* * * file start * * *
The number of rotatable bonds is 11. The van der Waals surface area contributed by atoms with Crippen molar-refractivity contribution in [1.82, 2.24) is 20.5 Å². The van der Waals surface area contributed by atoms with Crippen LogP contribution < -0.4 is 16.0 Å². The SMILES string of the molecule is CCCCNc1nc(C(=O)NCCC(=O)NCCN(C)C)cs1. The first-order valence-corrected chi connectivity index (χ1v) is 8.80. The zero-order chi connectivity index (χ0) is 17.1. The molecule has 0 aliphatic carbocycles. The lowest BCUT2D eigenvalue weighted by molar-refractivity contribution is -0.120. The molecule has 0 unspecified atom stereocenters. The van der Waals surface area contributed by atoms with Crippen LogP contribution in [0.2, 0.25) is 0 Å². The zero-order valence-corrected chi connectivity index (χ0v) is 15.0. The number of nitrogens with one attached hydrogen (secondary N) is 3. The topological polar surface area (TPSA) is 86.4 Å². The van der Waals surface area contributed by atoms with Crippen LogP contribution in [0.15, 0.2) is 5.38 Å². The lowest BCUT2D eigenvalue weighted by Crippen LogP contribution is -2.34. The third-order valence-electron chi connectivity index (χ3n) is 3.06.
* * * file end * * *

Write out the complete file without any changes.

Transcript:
The number of rotatable bonds is 11. The van der Waals surface area contributed by atoms with Crippen molar-refractivity contribution in [1.82, 2.24) is 20.5 Å². The van der Waals surface area contributed by atoms with Crippen LogP contribution < -0.4 is 16.0 Å². The SMILES string of the molecule is CCCCNc1nc(C(=O)NCCC(=O)NCCN(C)C)cs1. The first-order valence-corrected chi connectivity index (χ1v) is 8.80. The zero-order chi connectivity index (χ0) is 17.1. The molecule has 0 aliphatic carbocycles. The lowest BCUT2D eigenvalue weighted by molar-refractivity contribution is -0.120. The molecule has 0 unspecified atom stereocenters. The van der Waals surface area contributed by atoms with Crippen LogP contribution in [0.2, 0.25) is 0 Å². The zero-order valence-corrected chi connectivity index (χ0v) is 15.0. The number of nitrogens with one attached hydrogen (secondary N) is 3. The topological polar surface area (TPSA) is 86.4 Å². The van der Waals surface area contributed by atoms with Crippen LogP contribution in [0.15, 0.2) is 5.38 Å². The lowest BCUT2D eigenvalue weighted by Crippen LogP contribution is -2.34. The third-order valence-electron chi connectivity index (χ3n) is 3.06.